NEW YORK (CBSNewYork/AP) — It appears Colin Kaepernick might have a hard time trying to find a job in the NFL if the San Francisco 49ers release him.

Bleacher Report spoke to seven team executives and each person said they would not want the quarterback on his team following the controversy swirling around Kaepernick for not standing for the national anthem.

“I don’t want him anywhere near my team,” one executive told Bleacher Report. “He’s a traitor.”

One executive told Bleacher Report he hasn’t seen this kind of disdain for a player since Rae Carruth, the former Carolina Panthers wide receiver who hired a hitman to kill his pregnant girlfriend in November 1999.

“In my career, I have never seen a guy so hated by front office guys as Kaepernick,” one general manager explained to Bleacher Report.

Each executive believes the 49ers will let Kaepernick go and that he will never play in the NFL again.

“He has no respect for our country. F*** that guy,” another executive said.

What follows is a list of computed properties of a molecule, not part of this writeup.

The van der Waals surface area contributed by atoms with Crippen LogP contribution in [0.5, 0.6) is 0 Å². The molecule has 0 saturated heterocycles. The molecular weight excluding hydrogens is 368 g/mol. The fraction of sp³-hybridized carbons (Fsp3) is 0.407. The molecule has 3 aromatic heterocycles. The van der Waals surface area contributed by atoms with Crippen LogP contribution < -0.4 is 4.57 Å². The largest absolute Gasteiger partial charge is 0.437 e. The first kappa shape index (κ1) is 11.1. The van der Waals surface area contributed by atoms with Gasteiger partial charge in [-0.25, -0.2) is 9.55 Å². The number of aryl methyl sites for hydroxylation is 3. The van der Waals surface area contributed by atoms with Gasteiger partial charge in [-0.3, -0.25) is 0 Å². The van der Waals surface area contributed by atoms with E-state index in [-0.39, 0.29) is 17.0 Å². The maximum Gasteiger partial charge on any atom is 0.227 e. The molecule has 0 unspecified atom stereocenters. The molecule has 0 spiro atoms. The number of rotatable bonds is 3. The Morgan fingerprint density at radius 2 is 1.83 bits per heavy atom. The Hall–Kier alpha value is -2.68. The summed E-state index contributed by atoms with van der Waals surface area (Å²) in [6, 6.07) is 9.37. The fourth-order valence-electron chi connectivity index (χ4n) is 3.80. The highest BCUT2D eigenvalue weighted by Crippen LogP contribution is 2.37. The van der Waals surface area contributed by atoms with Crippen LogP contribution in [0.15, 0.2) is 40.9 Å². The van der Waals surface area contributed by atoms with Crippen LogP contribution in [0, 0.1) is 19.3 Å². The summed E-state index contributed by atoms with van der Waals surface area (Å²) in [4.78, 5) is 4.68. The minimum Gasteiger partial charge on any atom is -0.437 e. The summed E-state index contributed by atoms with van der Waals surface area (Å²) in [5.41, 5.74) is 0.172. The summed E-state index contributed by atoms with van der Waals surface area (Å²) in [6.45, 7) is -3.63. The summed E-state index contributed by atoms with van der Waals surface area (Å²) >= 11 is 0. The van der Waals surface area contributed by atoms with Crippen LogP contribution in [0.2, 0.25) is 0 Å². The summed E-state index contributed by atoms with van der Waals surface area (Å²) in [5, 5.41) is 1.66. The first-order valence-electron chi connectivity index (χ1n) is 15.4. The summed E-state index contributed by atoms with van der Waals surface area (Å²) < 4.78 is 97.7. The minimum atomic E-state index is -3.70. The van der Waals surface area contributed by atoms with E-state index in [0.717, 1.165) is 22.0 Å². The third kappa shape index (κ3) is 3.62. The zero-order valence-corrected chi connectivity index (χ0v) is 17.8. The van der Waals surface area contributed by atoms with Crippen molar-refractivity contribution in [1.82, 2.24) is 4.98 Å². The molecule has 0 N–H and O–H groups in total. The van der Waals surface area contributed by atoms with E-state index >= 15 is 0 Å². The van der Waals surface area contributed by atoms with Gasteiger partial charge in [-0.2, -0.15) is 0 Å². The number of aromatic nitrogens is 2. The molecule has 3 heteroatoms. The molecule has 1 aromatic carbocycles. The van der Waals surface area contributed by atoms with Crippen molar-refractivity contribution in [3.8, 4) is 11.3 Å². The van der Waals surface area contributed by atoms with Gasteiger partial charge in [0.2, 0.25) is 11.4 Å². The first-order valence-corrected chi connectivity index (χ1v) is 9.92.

Kaepernick said last week that he’s refusing to stand for the national anthem because he believes the United States oppresses African Americans and other minorities. The biracial Kaepernick has been outspoken on his Twitter account on civil rights issues and in support of the Black Lives Matter movement.

Kaepernick sat through the anthem during the 49ers’ three preseason games so far and said he intends to continue the protest during Thursday night’s preseason finale in San Diego and beyond.

Thursday’s game will have special meaning as it is the Chargers’ 28th annual Salute to the Military.

According to the team’s website, the organization will pay “tribute to hundreds of thousands of current and retired military personnel who live and work in San Diego.”

“The Star-Spangled Banner” will be performed by Naval Petty Officer 1st Class Steven Powell.

(TM and © Copyright 2016 CBS Radio Inc. and its relevant subsidiaries. CBS RADIO and EYE Logo TM and Copyright 2016 CBS Broadcasting Inc. Used under license. All Rights Reserved. This material may not be published, broadcast, rewritten, or redistributed. The Associated Press contributed to this report.)

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